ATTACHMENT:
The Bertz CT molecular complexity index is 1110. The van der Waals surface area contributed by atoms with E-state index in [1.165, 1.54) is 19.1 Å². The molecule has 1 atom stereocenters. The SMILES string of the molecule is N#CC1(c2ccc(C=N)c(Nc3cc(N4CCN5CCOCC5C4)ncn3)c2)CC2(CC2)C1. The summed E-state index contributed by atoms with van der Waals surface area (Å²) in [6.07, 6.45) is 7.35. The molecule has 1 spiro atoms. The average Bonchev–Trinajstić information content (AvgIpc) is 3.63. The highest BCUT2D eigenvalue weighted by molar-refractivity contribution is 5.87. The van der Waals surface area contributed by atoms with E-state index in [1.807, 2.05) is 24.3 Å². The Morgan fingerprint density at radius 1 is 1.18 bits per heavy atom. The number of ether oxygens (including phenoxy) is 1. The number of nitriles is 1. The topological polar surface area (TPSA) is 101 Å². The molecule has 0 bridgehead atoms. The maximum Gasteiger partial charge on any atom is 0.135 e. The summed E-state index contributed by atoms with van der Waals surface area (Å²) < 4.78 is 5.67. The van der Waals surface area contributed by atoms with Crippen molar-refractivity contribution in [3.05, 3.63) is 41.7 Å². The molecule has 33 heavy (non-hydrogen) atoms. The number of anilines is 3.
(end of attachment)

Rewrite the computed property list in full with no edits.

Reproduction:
The Bertz CT molecular complexity index is 1110. The van der Waals surface area contributed by atoms with E-state index in [1.165, 1.54) is 19.1 Å². The molecule has 1 atom stereocenters. The SMILES string of the molecule is N#CC1(c2ccc(C=N)c(Nc3cc(N4CCN5CCOCC5C4)ncn3)c2)CC2(CC2)C1. The summed E-state index contributed by atoms with van der Waals surface area (Å²) in [6.07, 6.45) is 7.35. The molecule has 1 spiro atoms. The average Bonchev–Trinajstić information content (AvgIpc) is 3.63. The highest BCUT2D eigenvalue weighted by molar-refractivity contribution is 5.87. The van der Waals surface area contributed by atoms with E-state index in [1.807, 2.05) is 24.3 Å². The Morgan fingerprint density at radius 1 is 1.18 bits per heavy atom. The number of ether oxygens (including phenoxy) is 1. The number of nitriles is 1. The topological polar surface area (TPSA) is 101 Å². The molecule has 0 bridgehead atoms. The maximum Gasteiger partial charge on any atom is 0.135 e. The summed E-state index contributed by atoms with van der Waals surface area (Å²) < 4.78 is 5.67. The van der Waals surface area contributed by atoms with Crippen molar-refractivity contribution in [3.05, 3.63) is 41.7 Å². The molecule has 33 heavy (non-hydrogen) atoms. The number of anilines is 3.